Bortezomib-induced polyneuropathy

We aim to observe and analyse pain resolution in a defined group of patients with neuropathies resulting from bortezomib treatment. In long-term and cross-sectional studies, project group 1 of KFO 5001 compares pathophysiological preclinical models with the clinical course and uses new innovative imaging techniques.



One of the most frequently used substances for the multiple myeloma treatment is the proteasome inhibitor bortezomib. It inhibits the activity of certain protein complexes in cancer cells and thus tumour growth. One of the known side effects is peripheral neuropathy, which manifests itself as numbness, tingling and even severe pain in the upper and lower extremities. It is unknown why this side effect occurs in some patients and can even become chronic.

Research objective

In project 1 of KFO 5001, the development and resolution patterns of nerve pain in patients treated with bortezomib for multiple myeloma will be analysed in longitudinal and cross-sectional studies. The study will consider the individual genetic predisposition, changes in mRNA and barrier proteins that are located in the cell membrane to protect against nerve damage. Furthermore, we will observe the effects on microtubules and receptors, such as the sensitive TRPV1 pain receptors in cutaneous nerves.


Innovative structural and functional MRI methods will be used to visualize the changes in human nerves and dorsal root ganglia in clinically defined patients and thus to reveal the disease-specific causes of pain development. From the same patient cohort, we will analyse the social environment and its influence on the peripheral nervous system. In parallel, corresponding animal models for the resolution of bortezomib-induced polyneuropathy are investigated in rats, the fruit fly Drosophila and mice.

Focus on the PKNOX1 gene

We aim to analyse the role of the gene PKNOX1 in its different manifestations and variants in the development of pain. Previous studies have shown that certain polymorphisms of this gene, which is involved in the regulation of inflammation, are associated with an increased pain reaction to bortezomib. Therefore, the researchers want to generate neurons from the skin cells of affected patients in the laboratory using induced pluripotent stem cells (hiPSCs) to determine which genetic polymorphisms lead to which changes in neurons.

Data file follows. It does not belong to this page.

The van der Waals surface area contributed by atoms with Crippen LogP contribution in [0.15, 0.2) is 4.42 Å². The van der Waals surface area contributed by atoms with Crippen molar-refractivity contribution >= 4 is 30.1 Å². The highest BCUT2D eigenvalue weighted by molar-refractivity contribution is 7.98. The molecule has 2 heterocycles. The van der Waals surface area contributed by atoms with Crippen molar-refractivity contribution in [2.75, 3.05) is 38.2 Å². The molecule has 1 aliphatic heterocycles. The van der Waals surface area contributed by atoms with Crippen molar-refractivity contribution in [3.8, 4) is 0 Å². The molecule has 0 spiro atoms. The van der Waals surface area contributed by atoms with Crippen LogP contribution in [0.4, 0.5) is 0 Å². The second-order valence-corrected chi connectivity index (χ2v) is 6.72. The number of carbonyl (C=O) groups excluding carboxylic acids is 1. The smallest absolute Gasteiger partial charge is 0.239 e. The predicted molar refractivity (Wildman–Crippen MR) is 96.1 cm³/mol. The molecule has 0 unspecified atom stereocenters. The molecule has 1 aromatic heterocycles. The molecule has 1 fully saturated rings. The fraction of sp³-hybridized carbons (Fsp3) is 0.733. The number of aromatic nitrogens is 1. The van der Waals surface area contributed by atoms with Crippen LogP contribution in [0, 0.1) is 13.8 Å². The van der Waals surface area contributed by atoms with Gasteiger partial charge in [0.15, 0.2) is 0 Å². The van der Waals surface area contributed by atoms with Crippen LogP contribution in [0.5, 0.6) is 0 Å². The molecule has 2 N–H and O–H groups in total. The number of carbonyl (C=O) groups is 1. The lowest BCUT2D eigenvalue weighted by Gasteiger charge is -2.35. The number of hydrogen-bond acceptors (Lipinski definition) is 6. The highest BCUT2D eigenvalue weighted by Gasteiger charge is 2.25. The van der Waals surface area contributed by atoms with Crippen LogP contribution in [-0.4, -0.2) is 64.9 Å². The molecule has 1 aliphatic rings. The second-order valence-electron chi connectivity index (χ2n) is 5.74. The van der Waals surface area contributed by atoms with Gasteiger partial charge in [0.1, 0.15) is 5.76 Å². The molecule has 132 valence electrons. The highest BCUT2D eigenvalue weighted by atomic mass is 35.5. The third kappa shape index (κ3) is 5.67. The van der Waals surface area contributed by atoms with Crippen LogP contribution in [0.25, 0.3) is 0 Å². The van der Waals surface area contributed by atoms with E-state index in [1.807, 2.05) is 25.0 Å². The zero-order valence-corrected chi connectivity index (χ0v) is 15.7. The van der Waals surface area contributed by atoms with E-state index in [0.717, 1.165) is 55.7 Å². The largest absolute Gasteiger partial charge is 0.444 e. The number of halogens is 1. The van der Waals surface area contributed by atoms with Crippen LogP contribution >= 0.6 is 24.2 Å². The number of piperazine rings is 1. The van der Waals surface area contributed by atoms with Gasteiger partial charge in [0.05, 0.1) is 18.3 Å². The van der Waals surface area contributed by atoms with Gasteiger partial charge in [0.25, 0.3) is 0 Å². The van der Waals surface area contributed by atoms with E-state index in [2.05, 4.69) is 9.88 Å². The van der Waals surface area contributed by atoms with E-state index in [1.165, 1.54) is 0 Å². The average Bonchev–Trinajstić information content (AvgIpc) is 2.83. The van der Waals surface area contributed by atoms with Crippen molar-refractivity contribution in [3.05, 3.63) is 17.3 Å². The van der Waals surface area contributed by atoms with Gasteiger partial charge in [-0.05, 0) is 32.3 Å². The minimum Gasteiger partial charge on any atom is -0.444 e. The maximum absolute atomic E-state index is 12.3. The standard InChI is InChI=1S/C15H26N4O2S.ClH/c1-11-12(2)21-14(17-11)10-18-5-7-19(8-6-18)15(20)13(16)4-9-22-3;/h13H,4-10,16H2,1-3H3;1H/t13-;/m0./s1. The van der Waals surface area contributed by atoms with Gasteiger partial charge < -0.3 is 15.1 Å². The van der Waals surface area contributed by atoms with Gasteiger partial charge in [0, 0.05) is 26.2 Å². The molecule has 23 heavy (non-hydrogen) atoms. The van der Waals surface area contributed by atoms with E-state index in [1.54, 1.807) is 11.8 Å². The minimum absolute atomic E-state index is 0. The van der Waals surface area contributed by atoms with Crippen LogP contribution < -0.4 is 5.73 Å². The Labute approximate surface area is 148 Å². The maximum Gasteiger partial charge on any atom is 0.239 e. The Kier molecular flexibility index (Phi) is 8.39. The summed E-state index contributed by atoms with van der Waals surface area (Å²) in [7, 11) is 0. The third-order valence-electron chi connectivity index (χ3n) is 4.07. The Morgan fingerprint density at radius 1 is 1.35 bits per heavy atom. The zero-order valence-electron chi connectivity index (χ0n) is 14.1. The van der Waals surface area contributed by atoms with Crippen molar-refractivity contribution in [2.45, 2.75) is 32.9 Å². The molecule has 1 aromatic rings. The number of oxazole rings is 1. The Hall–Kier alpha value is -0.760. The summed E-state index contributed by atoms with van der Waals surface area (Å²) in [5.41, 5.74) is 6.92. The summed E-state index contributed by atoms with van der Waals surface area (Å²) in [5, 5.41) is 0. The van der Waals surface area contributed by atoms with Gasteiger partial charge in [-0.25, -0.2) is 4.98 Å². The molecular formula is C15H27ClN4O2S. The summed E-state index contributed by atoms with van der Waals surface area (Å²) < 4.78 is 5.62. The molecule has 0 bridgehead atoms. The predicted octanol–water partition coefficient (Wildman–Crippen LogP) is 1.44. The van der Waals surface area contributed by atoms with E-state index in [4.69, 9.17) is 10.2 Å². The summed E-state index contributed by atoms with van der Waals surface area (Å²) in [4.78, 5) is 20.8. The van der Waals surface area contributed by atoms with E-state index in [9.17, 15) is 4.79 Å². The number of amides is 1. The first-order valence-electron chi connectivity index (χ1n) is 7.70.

An improved understanding of the pathomechanisms underlying bortezomib-induced polyneuropathy is necessary for the targeted use of this important drug to treat multiple myeloma. Patients often stop medication, not because of lack of efficacy, but due to its painful side effects. New findings should therefore also help to develop efficient and possibly personalized strategies to alleviate the symptoms for those affected.

Research Team P1


Univ.-Prof. Dr. Martin Kortüm, MD
Chair of Translational Myeloma Research
University Hospital Würzburg

Univ.-Prof. Dr. Hermann Einsele, MD
Head of the Department of Internal Medicine II
University Hospital Würzburg

Univ.-Prof. Dr. Claudia Sommer, MD
Speaker of KFO 5001
Deputy Head of the Department of the Neurology
University Hospital Würzburg

Members of the team

Dr. rer. nat. Umair Munawar, Researcher

Dr. Xiang Zhou, MD, Clinician Scientist

Nadine Cebulla, PhD Student

Leon Flamm, PhD Student

Nicola Giordani, PhD Student

Johanna Güse, PhD Student

Seungbin Han, PhD Student

Laura-Isabel Jähnel, PhD Student

Calvin Terhorst, PhD Student

Annett Wieser, PhD Student



Portraitfoto: Univ.-Prof. Dr. med. Martin Kortüm

Univ.-Prof. Dr.
Martin Kortüm, MD

PI Project Bortezomib (P1)

+49 931 201-40001

Portraitfoto: Univ.-Prof. Dr. med. Claudia Sommer

Univ.-Prof. Dr.
Claudia Sommer, MD

Speaker of the Clinical Research Unit

+49 931 201-23763

Portraitfoto von Univ.-Prof. Dr. med. Hermann Einsele

Univ.-Prof. Dr.
Hermann Einsele, MD

PI Project Bortezomib (P1)

+49 931 201-40001